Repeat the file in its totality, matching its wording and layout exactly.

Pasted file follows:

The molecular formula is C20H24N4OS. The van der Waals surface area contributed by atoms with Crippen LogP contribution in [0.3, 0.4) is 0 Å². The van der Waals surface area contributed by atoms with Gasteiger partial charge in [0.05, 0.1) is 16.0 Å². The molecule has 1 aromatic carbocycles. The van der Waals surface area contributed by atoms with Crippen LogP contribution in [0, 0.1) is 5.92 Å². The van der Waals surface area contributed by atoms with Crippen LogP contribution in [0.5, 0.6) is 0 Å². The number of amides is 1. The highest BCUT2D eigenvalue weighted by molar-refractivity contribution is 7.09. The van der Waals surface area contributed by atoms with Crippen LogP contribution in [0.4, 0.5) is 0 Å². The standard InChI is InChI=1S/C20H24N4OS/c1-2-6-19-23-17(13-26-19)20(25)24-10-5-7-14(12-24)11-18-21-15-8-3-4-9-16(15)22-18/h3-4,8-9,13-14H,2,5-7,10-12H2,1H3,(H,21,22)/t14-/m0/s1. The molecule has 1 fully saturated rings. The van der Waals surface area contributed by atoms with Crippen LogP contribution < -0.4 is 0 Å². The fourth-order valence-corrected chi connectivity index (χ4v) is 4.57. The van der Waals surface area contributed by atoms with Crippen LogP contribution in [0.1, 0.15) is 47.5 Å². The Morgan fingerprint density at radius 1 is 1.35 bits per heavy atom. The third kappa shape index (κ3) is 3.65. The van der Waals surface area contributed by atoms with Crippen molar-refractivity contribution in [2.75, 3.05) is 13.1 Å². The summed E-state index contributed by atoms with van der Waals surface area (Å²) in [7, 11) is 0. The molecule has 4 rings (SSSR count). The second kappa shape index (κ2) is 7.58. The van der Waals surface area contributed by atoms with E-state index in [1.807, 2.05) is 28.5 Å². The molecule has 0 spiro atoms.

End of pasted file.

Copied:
The molecular formula is C20H24N4OS. The van der Waals surface area contributed by atoms with Crippen LogP contribution in [0.3, 0.4) is 0 Å². The van der Waals surface area contributed by atoms with Gasteiger partial charge in [0.05, 0.1) is 16.0 Å². The molecule has 1 aromatic carbocycles. The van der Waals surface area contributed by atoms with Crippen LogP contribution in [0, 0.1) is 5.92 Å². The van der Waals surface area contributed by atoms with Crippen LogP contribution in [0.5, 0.6) is 0 Å². The number of amides is 1. The highest BCUT2D eigenvalue weighted by molar-refractivity contribution is 7.09. The van der Waals surface area contributed by atoms with Crippen LogP contribution in [0.4, 0.5) is 0 Å². The standard InChI is InChI=1S/C20H24N4OS/c1-2-6-19-23-17(13-26-19)20(25)24-10-5-7-14(12-24)11-18-21-15-8-3-4-9-16(15)22-18/h3-4,8-9,13-14H,2,5-7,10-12H2,1H3,(H,21,22)/t14-/m0/s1. The molecule has 1 fully saturated rings. The van der Waals surface area contributed by atoms with Crippen LogP contribution < -0.4 is 0 Å². The fourth-order valence-corrected chi connectivity index (χ4v) is 4.57. The van der Waals surface area contributed by atoms with Crippen LogP contribution in [0.1, 0.15) is 47.5 Å². The Morgan fingerprint density at radius 1 is 1.35 bits per heavy atom. The third kappa shape index (κ3) is 3.65. The van der Waals surface area contributed by atoms with Crippen molar-refractivity contribution in [2.75, 3.05) is 13.1 Å². The summed E-state index contributed by atoms with van der Waals surface area (Å²) in [7, 11) is 0. The molecule has 4 rings (SSSR count). The second kappa shape index (κ2) is 7.58. The van der Waals surface area contributed by atoms with E-state index in [1.807, 2.05) is 28.5 Å². The molecule has 0 spiro atoms.